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Farmers on the Plains

Farmers on the Plains

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Farmers on the Plains

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  1. Farmers on the Plains Early Success and the Reality of International Trade

  2. Farmers’ Plight • Early Success Easy Credit Terms Railroads promoted land and credit • Several successful years for small and large commercial farmers – International business • Lots of rainfall and good crops worldwide • But gradually climate dried and land failed.

  3. Farmers’ Plight • Supply rises, prices fall and farmers produce more, to make up in volume what they lost in price. • Big grain supply allowed railroads to hike prices on all farmers, cutting deeply into profits. • Borrowed “Cheap” money and heavily in debt. • Sought Government help through regulation

  4. Farmers Fight Back! The Grange, Farmers Alliances and the beginning of Populism

  5. Farmers Battle Debt • During Reconstruction (1875), Congress pulled money – Greenbacks - out of circulation - back to gold standard. • So money increases in value again – bad for farmers. • They had borrowed with ‘cheap money’ not backed by gold but must pay back with more valuable money that is based on gold. • Once again farmers push for ‘cheap money’.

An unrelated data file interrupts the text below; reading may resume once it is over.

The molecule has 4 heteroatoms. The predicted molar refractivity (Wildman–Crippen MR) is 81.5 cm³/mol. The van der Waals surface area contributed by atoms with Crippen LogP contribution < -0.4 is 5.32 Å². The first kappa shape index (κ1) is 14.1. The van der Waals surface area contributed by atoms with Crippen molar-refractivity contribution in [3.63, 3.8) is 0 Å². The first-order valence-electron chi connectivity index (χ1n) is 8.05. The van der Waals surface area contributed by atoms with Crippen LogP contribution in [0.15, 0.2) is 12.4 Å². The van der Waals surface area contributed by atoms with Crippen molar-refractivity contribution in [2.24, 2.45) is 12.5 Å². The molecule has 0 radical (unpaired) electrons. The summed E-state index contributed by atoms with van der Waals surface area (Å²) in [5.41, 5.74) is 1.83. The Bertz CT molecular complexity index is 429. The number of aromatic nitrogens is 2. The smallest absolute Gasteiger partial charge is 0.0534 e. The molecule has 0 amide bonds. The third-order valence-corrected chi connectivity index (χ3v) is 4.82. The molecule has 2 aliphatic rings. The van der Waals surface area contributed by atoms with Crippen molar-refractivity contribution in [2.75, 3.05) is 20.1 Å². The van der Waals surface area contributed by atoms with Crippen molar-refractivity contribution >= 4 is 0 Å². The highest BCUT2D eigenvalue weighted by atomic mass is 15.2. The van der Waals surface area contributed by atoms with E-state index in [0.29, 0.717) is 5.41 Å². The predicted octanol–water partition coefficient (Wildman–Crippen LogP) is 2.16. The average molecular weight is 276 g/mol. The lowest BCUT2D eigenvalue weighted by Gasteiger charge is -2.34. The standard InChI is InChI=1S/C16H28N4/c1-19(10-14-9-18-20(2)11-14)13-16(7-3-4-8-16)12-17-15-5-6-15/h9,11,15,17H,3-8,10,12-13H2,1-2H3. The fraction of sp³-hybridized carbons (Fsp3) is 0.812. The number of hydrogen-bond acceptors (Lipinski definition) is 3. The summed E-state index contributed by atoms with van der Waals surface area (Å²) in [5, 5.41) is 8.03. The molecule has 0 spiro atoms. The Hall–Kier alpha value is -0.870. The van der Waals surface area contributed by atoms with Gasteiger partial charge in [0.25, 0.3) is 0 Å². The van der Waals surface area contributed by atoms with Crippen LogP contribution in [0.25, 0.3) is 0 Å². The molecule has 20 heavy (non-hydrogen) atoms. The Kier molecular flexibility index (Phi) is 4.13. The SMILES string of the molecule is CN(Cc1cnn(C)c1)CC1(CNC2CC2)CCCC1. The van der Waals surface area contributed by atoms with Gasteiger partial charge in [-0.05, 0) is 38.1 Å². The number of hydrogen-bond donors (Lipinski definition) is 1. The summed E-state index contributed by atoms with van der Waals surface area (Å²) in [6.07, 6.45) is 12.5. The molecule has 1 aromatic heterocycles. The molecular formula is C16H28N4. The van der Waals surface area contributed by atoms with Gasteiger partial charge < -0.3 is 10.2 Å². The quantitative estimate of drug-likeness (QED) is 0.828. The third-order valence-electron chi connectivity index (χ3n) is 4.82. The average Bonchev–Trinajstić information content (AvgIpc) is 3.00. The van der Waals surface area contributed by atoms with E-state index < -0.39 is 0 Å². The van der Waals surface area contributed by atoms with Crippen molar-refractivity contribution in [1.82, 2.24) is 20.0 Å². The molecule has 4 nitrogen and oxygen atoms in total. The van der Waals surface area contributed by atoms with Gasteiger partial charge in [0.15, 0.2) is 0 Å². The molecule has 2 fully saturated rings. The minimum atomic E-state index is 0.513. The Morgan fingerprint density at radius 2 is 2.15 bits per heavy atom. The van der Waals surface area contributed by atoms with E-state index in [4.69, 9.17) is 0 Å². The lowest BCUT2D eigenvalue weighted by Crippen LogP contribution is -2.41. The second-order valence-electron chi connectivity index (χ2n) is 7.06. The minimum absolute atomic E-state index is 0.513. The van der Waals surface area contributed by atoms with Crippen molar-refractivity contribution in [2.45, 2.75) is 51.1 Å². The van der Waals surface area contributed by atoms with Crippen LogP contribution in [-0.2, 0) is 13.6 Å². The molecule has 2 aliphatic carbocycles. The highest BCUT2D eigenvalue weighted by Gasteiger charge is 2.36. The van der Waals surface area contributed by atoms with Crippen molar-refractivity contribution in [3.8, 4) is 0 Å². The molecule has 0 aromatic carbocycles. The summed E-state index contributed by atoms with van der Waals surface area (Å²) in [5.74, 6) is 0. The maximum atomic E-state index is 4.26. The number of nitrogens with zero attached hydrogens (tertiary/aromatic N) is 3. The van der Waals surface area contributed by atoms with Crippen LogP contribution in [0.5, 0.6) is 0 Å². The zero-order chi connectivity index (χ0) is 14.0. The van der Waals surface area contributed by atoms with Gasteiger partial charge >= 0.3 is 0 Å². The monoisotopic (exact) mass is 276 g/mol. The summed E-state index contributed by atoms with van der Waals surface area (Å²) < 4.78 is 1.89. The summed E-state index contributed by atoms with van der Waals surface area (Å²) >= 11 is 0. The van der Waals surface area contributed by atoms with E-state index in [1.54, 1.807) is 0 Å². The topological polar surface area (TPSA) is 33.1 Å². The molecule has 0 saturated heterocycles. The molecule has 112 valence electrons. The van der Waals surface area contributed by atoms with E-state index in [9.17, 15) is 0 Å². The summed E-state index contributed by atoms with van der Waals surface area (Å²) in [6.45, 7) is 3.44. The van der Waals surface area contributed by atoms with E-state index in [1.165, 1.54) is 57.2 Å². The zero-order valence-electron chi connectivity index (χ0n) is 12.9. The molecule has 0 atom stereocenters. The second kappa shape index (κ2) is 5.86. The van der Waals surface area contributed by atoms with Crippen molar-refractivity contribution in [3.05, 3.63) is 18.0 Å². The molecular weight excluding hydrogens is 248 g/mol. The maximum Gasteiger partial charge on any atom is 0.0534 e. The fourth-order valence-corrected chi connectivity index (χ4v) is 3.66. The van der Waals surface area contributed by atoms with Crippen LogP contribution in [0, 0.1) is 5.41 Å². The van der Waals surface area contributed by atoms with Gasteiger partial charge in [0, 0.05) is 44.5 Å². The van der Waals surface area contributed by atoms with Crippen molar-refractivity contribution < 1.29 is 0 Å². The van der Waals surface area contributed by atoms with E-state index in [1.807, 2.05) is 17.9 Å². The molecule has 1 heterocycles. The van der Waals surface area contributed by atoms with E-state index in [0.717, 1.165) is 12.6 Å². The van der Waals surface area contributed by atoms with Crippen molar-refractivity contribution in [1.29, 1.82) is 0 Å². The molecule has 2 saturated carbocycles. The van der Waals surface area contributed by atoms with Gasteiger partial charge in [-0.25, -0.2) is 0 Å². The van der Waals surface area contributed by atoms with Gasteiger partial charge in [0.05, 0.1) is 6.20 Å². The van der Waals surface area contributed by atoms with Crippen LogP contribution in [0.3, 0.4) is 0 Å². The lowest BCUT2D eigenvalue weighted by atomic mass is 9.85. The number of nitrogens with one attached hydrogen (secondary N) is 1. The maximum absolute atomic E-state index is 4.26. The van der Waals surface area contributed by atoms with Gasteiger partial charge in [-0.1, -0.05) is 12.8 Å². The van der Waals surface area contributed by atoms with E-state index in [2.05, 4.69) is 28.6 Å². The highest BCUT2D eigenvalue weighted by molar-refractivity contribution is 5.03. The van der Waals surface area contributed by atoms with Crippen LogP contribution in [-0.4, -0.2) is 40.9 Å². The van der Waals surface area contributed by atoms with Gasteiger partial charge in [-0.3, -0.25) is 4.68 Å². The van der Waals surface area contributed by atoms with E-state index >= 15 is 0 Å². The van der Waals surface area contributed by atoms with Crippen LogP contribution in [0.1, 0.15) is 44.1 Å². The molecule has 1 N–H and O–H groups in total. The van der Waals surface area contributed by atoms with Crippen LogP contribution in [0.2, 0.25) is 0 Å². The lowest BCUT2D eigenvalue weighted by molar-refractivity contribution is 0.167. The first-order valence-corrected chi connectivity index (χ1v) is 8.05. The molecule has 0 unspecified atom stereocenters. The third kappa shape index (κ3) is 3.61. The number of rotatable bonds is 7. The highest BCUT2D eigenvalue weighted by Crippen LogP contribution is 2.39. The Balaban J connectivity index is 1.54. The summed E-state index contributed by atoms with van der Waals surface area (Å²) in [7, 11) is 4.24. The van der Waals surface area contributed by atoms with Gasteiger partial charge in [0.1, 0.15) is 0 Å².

6. High Expenses - Low Income • Railroad monopolies (no competition) allowed charging of any prices they demanded. • Secret deals with storage companies & middlemen on rates allowed agents to charge high prices to farmers. • Wheat prices fell in late 1870s when money increased in value AND when international competition increased. • Paying high prices for freight & receiving low prices for crops hurt profits and kept them in debt.

  7. Farmers Unite! • Patrons of Husbandry - Oliver Kelley - 1867 • Grange – a farmers organization for education - Fight railroads’ high pricing - Teach farmers how to organize - Set up farm co-operatives - Elect officials to speak for their interests - Sponsor state legislation • Farmers Alliance – 4 Million Members

  8. Rise of Populism • 1892 – Populist Party – formed in Omaha, Nebraska out of farmers’ alliance movement • Sought political power for farmers – supported… - Graduated income tax - Cheap money to pay debt easier - Federal loan programs - Restrictions on immigration - Direct election of senators - 8 hour workday • Important contributions to Democrats in later years

  9. Populist Ideology • Challenged ‘laissez-faire’ capitalism. • Rejected idea that the rights of business ownership were considered absolute (do what they want). • Supported Industrialism and Capitalism but believed it was developing in brutal and chaotic ways. • Growth should be more guided by needs of people and their communities.

  10. Populism and Bimetallism • Bimetallism – making currency based on silver and gold. • Free Silver - money exchanged for either metal makes more money available – and thus cheaper - because more silver than gold was available. (Debt repayment) • Big issue in Presidential Campaign of 1896 • William Jennings Bryan makes ‘Cross of Gold’ Speech • McKinley beats Bryan and Populism fades until Roosevelt